To Brigadier General William Smallwood
Valley Forge April 30th 1778
I have been favord with yours of the 27th Inst.1
I had received the Resolution of Congress of the 23d extending my former powers.2 From your representation of the character of John Derrick, he seems a proper object to make an example of. You will be pleased to transmit me the proceedings of the Court Martial against him, that I may determine upon them. This I do not desire from the smallest doubt of the most consciencious rectitude and propriety of conduct on your part, being satisfied that this will ever be the case, but from an ⟨idea & on⟩ reconsideration of the matter, that the powers delegated to me by Congress are of a Personal nature, and should according to common usage in similar cases, at least in instances where Life is concerned, be exercised & carried into execution by a personal decree. You are not to infer from hence, that you are not to order Courts Martial for the Trial of offenders in the predicament of John Derrick, & who have or may violate the resolutions you mention; but only that the proceedings in such cases, where Capital punishments are denounced, must be sent to me for approbation or disapprobation.3
I have sent to the Commissary of Military Stores upon the subject of Arms, and find that the Arms which were at Faggs Manor have been ordered away & are now on the road to the armourers to be repaired.4 At present you cannot be provided with either Arms or Armourers.
I must request that you will transmit me immediately a Return of the Troops under your Command, & that you will do it every5 Friday that it may come into the Genl re⟨turn on Monday⟩. I have at this Instant a pressing occasion for it.
I have the happiness to congratulate you,6 on the most interesting & important intelligence just received. The La Sensible a Frigate of 36 Guns belonging to his most Christian Majesty, has just arrived at Falmouth, Casco Bay in 35 Days from France, which he left the 8th of March, with dispatches from our Envoys at the Court of Versailles, informing as pr Letter from the Gentleman who has gone to Congress with the dispatches, that the Court of France has recognized us Free & Independant States. That Britain is in a greater ferment than she ever was since the revolution, and that all Europe is getting into a flam. This fortunate event I presume will be announced by Congress. a Ship of 36 Guns sailed 6 Weeks before with the intelligence but springing her Mast at Sea was obliged to put back.7 I refer you to Lieut. Colo. Fleuri for further particulars.8 Hence you may account for Lord Norths speech & two Bills.9 I am Dr Sr With esteem & regard your Most Obet Servt,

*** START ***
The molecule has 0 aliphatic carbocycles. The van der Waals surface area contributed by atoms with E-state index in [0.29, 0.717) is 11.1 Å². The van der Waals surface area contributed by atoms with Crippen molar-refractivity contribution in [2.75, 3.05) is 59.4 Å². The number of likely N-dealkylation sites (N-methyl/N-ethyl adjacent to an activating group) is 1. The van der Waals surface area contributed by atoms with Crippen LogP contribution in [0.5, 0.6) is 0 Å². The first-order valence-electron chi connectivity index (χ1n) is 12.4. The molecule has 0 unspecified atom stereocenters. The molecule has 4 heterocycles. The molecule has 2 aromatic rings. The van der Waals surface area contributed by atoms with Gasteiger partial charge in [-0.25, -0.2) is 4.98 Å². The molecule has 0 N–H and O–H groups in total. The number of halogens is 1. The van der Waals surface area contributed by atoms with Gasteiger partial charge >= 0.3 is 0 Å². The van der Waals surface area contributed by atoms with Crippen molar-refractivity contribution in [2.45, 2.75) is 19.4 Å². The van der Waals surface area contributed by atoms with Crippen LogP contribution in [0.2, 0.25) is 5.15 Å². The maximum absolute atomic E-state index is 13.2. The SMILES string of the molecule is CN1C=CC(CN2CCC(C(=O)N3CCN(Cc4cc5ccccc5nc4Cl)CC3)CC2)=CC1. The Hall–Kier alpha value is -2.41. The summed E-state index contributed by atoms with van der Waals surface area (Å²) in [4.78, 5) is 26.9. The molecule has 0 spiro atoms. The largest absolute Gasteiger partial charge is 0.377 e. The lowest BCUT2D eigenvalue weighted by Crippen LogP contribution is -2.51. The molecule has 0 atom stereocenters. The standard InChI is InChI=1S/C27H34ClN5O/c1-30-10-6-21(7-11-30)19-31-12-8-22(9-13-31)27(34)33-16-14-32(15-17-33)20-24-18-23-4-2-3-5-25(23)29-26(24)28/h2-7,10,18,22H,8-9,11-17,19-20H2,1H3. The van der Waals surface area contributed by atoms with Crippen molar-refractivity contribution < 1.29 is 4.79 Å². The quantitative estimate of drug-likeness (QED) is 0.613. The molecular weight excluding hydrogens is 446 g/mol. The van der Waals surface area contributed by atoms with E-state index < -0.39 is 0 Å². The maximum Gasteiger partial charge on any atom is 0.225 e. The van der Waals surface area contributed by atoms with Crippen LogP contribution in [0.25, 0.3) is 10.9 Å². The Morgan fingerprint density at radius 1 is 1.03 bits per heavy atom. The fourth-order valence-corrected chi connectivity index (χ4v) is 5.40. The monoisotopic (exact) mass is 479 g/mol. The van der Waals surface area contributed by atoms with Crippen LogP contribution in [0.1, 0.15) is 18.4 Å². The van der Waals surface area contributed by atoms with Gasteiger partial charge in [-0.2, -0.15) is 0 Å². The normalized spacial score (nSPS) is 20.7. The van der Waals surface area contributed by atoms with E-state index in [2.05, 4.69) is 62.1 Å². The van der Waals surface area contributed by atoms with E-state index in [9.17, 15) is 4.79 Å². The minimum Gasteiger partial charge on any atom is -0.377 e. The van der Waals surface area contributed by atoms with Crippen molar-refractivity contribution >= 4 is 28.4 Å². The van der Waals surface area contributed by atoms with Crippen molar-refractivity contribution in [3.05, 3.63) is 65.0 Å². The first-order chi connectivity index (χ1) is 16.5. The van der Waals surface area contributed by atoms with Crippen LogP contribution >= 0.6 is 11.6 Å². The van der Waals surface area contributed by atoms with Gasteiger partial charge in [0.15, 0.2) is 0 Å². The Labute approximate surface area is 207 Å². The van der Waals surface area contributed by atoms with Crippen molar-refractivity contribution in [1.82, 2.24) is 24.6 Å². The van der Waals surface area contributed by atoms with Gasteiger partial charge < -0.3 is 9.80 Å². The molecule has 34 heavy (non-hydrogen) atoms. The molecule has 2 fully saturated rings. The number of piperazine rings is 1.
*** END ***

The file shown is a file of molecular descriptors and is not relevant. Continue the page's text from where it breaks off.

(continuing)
LS, in Richard Kidder Meade’s writing, MiU-C; Df, DLC:GW; Varick transcript, DLC:GW. GW signed the cover of the LS. The text in angle brackets has been supplied from the Df.
1. This letter has not been found.
3. Smallwood replied on 5 May that he had “imprudently” executed Derrick before receiving the instructions in this letter. Lt. William Beatty, Jr., of the 7th Maryland Regiment took note of the event in his journal: “While We lay in Wilmington a certain John Dewick was Executed for Desertion & Piracy his Execution was on the 29th of April 1778” (“Beatty Journal,” description begins “The Journal of Captain William Beatty, of the Maryland Line, 1776 to 1780.” Historical Magazine, and Notes and Queries concerning the Antiquities, History, and Biography of America, 2d ser., 1 (1867): 79–85. description ends 82).
4. No correspondence on this subject with Commissary of Military Stores Benjamin Flower has been identified.
5. At this point on the LS, GW struck out the word “monday” and inserted the words that complete this sentence. The bracketed text comes from the same correction on the draft.
6. Text was deleted at this point on both the LS and the draft. On the draft the deleted words read: “& the Officers of your whole of your Division.”
7. The Sensible, which left Brest, France, on 8 Mar., carried Simeon Deane with news of the treaty of alliance with France (see William Heath to GW, 21 April, and note 1 to that document). Deane’s letter, which was written from Bethlehem, Pa. (see GW to Henry Laurens, 4 May), has not been found. The French frigate Nymphe left Brest with similar dispatches on 27 Feb. but did not arrive at Boston until early May.